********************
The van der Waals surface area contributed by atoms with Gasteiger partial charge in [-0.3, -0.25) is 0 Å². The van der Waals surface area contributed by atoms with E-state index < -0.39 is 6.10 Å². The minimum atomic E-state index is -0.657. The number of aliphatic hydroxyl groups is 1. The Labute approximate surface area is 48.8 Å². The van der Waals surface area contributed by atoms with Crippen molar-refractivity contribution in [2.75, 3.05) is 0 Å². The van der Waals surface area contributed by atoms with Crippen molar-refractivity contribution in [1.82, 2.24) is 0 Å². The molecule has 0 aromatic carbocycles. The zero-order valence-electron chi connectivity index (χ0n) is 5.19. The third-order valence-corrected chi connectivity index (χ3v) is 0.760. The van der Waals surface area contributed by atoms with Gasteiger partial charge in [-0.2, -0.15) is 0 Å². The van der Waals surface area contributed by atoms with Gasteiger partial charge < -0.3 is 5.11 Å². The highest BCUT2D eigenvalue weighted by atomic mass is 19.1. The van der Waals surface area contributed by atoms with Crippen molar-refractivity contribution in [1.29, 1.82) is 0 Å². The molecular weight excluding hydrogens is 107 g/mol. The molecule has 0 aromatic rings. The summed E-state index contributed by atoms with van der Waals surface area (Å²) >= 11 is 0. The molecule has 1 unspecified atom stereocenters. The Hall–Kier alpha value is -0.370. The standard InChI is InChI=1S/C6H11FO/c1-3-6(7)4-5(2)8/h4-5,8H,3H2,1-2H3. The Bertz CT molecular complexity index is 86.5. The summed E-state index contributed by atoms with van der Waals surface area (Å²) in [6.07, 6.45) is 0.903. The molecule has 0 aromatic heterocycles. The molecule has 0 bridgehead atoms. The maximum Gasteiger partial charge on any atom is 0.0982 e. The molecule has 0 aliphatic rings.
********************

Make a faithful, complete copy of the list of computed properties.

The van der Waals surface area contributed by atoms with Gasteiger partial charge in [-0.3, -0.25) is 0 Å². The van der Waals surface area contributed by atoms with E-state index < -0.39 is 6.10 Å². The minimum atomic E-state index is -0.657. The number of aliphatic hydroxyl groups is 1. The Labute approximate surface area is 48.8 Å². The van der Waals surface area contributed by atoms with Crippen molar-refractivity contribution in [2.75, 3.05) is 0 Å². The van der Waals surface area contributed by atoms with Crippen molar-refractivity contribution in [1.82, 2.24) is 0 Å². The molecule has 0 aromatic carbocycles. The zero-order valence-electron chi connectivity index (χ0n) is 5.19. The third-order valence-corrected chi connectivity index (χ3v) is 0.760. The van der Waals surface area contributed by atoms with Gasteiger partial charge in [-0.2, -0.15) is 0 Å². The van der Waals surface area contributed by atoms with Gasteiger partial charge < -0.3 is 5.11 Å². The highest BCUT2D eigenvalue weighted by atomic mass is 19.1. The van der Waals surface area contributed by atoms with Crippen molar-refractivity contribution in [1.29, 1.82) is 0 Å². The molecular weight excluding hydrogens is 107 g/mol. The molecule has 0 aromatic rings. The summed E-state index contributed by atoms with van der Waals surface area (Å²) >= 11 is 0. The molecule has 1 unspecified atom stereocenters. The Hall–Kier alpha value is -0.370. The standard InChI is InChI=1S/C6H11FO/c1-3-6(7)4-5(2)8/h4-5,8H,3H2,1-2H3. The Bertz CT molecular complexity index is 86.5. The summed E-state index contributed by atoms with van der Waals surface area (Å²) in [6.07, 6.45) is 0.903. The molecule has 0 aromatic heterocycles. The molecule has 0 bridgehead atoms. The maximum Gasteiger partial charge on any atom is 0.0982 e. The molecule has 0 aliphatic rings.